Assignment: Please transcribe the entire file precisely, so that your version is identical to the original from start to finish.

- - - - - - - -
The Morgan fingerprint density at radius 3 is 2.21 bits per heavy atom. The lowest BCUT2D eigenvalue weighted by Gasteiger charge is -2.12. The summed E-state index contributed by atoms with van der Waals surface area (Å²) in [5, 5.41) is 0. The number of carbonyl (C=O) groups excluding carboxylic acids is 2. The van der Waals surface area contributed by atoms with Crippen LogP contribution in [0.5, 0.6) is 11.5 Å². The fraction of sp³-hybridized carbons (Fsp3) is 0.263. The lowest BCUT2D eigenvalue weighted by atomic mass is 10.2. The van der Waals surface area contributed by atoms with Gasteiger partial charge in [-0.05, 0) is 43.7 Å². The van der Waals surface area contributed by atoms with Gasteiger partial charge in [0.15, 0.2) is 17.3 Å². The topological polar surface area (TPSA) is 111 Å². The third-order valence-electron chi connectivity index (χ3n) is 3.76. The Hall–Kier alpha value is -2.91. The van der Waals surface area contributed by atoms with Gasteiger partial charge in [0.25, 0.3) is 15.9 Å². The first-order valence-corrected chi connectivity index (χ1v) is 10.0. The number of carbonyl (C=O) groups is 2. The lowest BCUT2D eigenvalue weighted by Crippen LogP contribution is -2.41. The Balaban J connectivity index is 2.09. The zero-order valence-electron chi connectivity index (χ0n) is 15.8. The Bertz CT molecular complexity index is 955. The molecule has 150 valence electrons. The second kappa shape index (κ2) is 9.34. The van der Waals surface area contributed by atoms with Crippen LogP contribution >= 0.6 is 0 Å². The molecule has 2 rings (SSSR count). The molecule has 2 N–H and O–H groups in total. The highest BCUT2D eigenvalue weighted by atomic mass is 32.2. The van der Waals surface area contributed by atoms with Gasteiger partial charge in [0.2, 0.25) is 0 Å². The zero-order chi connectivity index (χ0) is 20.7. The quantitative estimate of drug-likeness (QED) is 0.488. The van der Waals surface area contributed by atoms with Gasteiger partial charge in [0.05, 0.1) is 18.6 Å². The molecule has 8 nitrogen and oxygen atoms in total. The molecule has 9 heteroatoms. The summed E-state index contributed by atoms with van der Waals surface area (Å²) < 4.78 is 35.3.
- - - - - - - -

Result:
The Morgan fingerprint density at radius 3 is 2.21 bits per heavy atom. The lowest BCUT2D eigenvalue weighted by Gasteiger charge is -2.12. The summed E-state index contributed by atoms with van der Waals surface area (Å²) in [5, 5.41) is 0. The number of carbonyl (C=O) groups excluding carboxylic acids is 2. The van der Waals surface area contributed by atoms with Crippen LogP contribution in [0.5, 0.6) is 11.5 Å². The fraction of sp³-hybridized carbons (Fsp3) is 0.263. The lowest BCUT2D eigenvalue weighted by atomic mass is 10.2. The van der Waals surface area contributed by atoms with Gasteiger partial charge in [-0.05, 0) is 43.7 Å². The van der Waals surface area contributed by atoms with Gasteiger partial charge in [0.15, 0.2) is 17.3 Å². The topological polar surface area (TPSA) is 111 Å². The third-order valence-electron chi connectivity index (χ3n) is 3.76. The Hall–Kier alpha value is -2.91. The van der Waals surface area contributed by atoms with Gasteiger partial charge in [0.25, 0.3) is 15.9 Å². The first-order valence-corrected chi connectivity index (χ1v) is 10.0. The number of carbonyl (C=O) groups is 2. The lowest BCUT2D eigenvalue weighted by Crippen LogP contribution is -2.41. The Balaban J connectivity index is 2.09. The zero-order valence-electron chi connectivity index (χ0n) is 15.8. The Bertz CT molecular complexity index is 955. The molecule has 150 valence electrons. The second kappa shape index (κ2) is 9.34. The van der Waals surface area contributed by atoms with Crippen LogP contribution >= 0.6 is 0 Å². The molecule has 2 rings (SSSR count). The molecule has 2 N–H and O–H groups in total. The highest BCUT2D eigenvalue weighted by atomic mass is 32.2. The van der Waals surface area contributed by atoms with Gasteiger partial charge in [0.2, 0.25) is 0 Å². The zero-order chi connectivity index (χ0) is 20.7. The quantitative estimate of drug-likeness (QED) is 0.488. The van der Waals surface area contributed by atoms with Gasteiger partial charge in [0.05, 0.1) is 18.6 Å². The molecule has 8 nitrogen and oxygen atoms in total. The molecule has 9 heteroatoms. The summed E-state index contributed by atoms with van der Waals surface area (Å²) < 4.78 is 35.3.